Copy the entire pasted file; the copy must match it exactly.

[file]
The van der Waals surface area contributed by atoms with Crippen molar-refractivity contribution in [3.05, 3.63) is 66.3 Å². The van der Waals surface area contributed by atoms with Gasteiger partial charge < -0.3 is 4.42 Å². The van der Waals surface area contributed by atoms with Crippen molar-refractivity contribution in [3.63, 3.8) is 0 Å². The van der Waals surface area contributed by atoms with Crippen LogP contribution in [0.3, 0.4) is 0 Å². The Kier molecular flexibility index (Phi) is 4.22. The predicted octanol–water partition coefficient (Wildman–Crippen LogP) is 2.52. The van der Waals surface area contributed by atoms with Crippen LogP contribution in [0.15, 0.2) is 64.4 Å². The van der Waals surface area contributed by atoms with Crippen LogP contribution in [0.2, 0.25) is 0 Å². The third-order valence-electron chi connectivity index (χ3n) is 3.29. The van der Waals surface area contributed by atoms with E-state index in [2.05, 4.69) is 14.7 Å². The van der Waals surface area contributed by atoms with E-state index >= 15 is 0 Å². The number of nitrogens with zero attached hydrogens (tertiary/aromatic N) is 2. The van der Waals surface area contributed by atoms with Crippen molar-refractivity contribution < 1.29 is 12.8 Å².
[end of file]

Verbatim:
The van der Waals surface area contributed by atoms with Crippen molar-refractivity contribution in [3.05, 3.63) is 66.3 Å². The van der Waals surface area contributed by atoms with Gasteiger partial charge < -0.3 is 4.42 Å². The van der Waals surface area contributed by atoms with Crippen molar-refractivity contribution in [3.63, 3.8) is 0 Å². The van der Waals surface area contributed by atoms with Crippen LogP contribution in [0.3, 0.4) is 0 Å². The Kier molecular flexibility index (Phi) is 4.22. The predicted octanol–water partition coefficient (Wildman–Crippen LogP) is 2.52. The van der Waals surface area contributed by atoms with Crippen LogP contribution in [0.15, 0.2) is 64.4 Å². The van der Waals surface area contributed by atoms with Crippen LogP contribution in [0.2, 0.25) is 0 Å². The third-order valence-electron chi connectivity index (χ3n) is 3.29. The van der Waals surface area contributed by atoms with E-state index in [2.05, 4.69) is 14.7 Å². The van der Waals surface area contributed by atoms with E-state index >= 15 is 0 Å². The number of nitrogens with zero attached hydrogens (tertiary/aromatic N) is 2. The van der Waals surface area contributed by atoms with Crippen molar-refractivity contribution < 1.29 is 12.8 Å².